William O’Neil + Co.

Vertex Pharmaceutical

VRTX
s (VRTX)
– $71B market cap – Global leader in cystic fibrosis (CF) treatment. Its main triple-combo drug, Trikafta (75% of revenues), reduces risk of death by 74%. Stable, recurring revenue stream as CF is non-curable. Targeting five life-threatening diseases in its pipeline, including a candidate for sickle cell disease treatment. In 2019, also acquired a Company with a type-1 diabetes candidate. Five-year sales/EPS growth of 35% and 70%, respectively. 2022 guidance for 12% revenue growth. Has $7.5B in cash currently.

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Horizon Pharmaceutical (HZNP) – $26B market cap – Focus on rheumatic diseases (autoimmune and inflammatory conditions). Largest selling drug Tepezza treats thyroid-related eye disease (~60% of revenues), and is on target to grow to an annual peak of $3.5B (nearly double the current). The market remains under 15% penetrated. Also, has the only FDA-approved treatment for chronic refractory gout. From 2022, revenue expectation of $680M (+22% y/y), expects peak annual sales of $1B. Bought Viela Bio (severe inflammatory diseases) for $3B in 2021, and has multiple collaboration programs in place. Five-year sales/EPS growth of 25% and 25% respectively. Expects 2022 sales/adjusted EBITDA growth of 22% and 30%, respectively.

William O’Neil + Co.

Novo Nordis

NVO
k (NON.DK; NVO)
– $278B market cap – Global leader in branded diabetes market, with a 30% U.S. share. Glucagon-like peptide (GLP-1, for type-2 diabetes) and insulin make up 80% of sales. Also, global leader in obesity prescription drug market, with a 78% share. The two markets are more than $100B combined and growing by double-digits annually. By 2025, aims to extend into cardiovascular and chronic kidney disease treatments, among others. Nearly 10% sales CAGR over past decade+, including 11% growth in 2021. Expects 6-10% sales growth in 2022.

William O’Neil + Co.

Edwards Lifescience

EW
s (EW)
– $75B market cap – Leading in transcatheter aortic valves (TAVR), with a 60% U.S. market share. TAVR is FDA approved for patients with symptomatic aortic stenosis (AS) at risk for open-heart surgery. Penetration rate is still below 40%, while the global opportunity will double to $10B by 2028. Further market potential in asymptomatic patients who have moderate/severe AS. Five-year annual sales and EPS growth of 11% and 17%, respectively. 2022 guidance for 10% revenue and 15% EPS growth.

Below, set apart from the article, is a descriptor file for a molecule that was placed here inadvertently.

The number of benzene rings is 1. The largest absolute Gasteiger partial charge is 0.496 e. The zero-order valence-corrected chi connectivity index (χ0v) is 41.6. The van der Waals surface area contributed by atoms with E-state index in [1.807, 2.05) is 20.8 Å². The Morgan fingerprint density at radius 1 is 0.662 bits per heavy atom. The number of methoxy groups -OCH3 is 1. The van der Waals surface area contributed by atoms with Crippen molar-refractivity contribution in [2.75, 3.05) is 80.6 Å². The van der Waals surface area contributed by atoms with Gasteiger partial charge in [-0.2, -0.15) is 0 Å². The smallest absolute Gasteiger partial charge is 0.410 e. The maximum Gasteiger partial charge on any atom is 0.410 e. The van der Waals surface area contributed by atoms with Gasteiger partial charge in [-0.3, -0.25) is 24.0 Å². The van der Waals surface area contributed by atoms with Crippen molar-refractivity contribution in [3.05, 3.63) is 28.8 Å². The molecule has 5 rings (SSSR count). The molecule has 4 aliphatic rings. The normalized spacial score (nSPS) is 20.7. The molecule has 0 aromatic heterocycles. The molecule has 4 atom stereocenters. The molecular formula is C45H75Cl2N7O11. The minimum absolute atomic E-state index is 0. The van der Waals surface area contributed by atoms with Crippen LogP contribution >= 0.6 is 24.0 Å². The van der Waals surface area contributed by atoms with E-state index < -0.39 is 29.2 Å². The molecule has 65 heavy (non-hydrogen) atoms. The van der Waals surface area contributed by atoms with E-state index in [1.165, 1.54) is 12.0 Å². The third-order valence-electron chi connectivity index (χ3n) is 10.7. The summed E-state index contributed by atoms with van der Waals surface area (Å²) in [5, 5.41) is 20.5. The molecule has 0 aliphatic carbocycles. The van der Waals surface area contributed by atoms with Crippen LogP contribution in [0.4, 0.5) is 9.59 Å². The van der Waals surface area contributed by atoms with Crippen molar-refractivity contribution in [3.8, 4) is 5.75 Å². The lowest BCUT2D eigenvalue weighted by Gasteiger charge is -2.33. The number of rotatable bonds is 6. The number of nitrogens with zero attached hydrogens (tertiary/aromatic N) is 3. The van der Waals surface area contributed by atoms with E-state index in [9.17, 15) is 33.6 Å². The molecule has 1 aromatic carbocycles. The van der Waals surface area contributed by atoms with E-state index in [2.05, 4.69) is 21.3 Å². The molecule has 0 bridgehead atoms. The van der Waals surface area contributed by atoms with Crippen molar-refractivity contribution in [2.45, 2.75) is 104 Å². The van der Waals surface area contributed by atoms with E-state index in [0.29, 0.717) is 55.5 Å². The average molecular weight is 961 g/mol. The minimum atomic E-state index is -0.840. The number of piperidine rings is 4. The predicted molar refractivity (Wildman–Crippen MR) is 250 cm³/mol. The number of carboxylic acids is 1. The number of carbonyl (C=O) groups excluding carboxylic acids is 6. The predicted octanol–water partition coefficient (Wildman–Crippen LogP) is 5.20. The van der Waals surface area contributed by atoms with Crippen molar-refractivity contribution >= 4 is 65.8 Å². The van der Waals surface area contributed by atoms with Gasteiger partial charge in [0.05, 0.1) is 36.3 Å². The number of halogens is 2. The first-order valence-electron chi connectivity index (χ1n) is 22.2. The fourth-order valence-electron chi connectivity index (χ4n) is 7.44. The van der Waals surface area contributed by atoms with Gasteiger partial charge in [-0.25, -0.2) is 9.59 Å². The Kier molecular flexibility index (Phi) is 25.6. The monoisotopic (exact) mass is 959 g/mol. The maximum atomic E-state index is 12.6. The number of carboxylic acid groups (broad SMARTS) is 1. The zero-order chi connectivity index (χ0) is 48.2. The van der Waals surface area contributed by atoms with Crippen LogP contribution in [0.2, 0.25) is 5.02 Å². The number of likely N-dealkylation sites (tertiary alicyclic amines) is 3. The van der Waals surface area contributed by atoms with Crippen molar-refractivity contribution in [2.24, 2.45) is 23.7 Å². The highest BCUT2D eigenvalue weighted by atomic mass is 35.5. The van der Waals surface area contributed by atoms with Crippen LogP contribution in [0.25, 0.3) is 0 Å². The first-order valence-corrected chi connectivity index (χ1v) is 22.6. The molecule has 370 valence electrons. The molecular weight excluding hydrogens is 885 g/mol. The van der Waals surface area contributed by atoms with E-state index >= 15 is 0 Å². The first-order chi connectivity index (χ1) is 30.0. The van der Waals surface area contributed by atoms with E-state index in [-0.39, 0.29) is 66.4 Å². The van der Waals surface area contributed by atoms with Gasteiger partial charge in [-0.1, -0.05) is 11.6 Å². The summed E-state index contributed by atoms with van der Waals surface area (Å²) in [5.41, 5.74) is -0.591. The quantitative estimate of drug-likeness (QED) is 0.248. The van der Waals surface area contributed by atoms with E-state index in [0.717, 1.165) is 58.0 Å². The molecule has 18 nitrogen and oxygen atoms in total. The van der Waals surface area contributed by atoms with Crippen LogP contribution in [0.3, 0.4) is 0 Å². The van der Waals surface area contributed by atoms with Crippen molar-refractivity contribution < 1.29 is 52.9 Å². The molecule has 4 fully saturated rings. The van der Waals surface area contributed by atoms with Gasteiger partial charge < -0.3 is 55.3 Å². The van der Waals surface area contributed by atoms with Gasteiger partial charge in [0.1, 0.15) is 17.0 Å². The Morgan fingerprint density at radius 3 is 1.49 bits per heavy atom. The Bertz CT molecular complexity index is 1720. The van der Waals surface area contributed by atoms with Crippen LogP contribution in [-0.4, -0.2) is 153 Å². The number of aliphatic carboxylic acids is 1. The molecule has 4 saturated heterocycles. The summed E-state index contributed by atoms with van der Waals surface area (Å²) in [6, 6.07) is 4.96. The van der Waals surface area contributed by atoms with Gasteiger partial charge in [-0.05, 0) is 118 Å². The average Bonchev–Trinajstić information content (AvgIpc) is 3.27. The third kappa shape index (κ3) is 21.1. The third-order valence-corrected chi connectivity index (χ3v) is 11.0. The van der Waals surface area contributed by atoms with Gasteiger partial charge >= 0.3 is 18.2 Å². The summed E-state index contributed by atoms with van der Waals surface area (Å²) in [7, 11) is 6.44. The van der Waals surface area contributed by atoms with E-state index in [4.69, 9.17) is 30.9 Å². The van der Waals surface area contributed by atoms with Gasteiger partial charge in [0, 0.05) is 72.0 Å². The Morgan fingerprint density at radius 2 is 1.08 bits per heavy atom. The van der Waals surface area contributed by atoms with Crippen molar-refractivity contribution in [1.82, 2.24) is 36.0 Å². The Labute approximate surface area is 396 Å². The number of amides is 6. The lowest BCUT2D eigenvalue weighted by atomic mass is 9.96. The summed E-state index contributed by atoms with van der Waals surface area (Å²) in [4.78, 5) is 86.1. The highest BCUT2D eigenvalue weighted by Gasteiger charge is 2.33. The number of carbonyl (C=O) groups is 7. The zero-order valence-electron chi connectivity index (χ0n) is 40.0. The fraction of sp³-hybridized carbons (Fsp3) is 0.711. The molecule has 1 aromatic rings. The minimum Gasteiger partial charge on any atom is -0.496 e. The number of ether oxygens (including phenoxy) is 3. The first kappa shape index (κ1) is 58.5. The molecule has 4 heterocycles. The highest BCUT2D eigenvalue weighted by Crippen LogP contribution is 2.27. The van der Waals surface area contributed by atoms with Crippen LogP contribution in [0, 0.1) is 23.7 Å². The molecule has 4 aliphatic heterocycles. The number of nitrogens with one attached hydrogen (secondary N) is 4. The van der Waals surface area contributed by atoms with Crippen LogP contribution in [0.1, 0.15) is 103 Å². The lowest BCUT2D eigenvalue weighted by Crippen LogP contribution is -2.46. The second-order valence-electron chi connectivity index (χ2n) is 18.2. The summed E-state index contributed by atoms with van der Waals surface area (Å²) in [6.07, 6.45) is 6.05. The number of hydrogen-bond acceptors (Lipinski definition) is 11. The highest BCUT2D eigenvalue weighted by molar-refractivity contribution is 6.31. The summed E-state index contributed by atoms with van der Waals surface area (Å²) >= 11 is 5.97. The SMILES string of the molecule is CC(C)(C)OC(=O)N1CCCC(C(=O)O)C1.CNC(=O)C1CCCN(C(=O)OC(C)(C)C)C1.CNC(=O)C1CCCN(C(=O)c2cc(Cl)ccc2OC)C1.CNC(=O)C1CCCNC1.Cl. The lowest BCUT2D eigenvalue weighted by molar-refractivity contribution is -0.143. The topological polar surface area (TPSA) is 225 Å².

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In conclusion, I presently favor investing in the US Health Care sector for several reasons. First, with a growing risk of a U.S. economic slowdown due to the global environment, and the Fed tightening cycle, Health Care offers secure, secular growth. Second, the sector is coming off a period of dramatic underperformance. Finally, Health Care looks good when examined through the O’Neil technical lens in terms of price and volume patterns, as well as Relative Strength. I would urge investors to consider increasing exposure to the sector in their U.S. portfolios at this time.

Co-author statement:

Kenley Scott, Research Analyst, Director, Global Equity Research, William O’Neil + Co., made significant contributions to the data compilation, analysis, and writing for this article.

Disclosure:

No part of the authors’ compensation was, is, or will be directly or indirectly related to the specific recommendations or views expressed herein. O’Neil Global Advisors, its affiliates, and/or their respective officers, directors, or employees may have interests, or long or short positions, and may at any time make purchases or sales as a principal or agent of the securities referred to herein.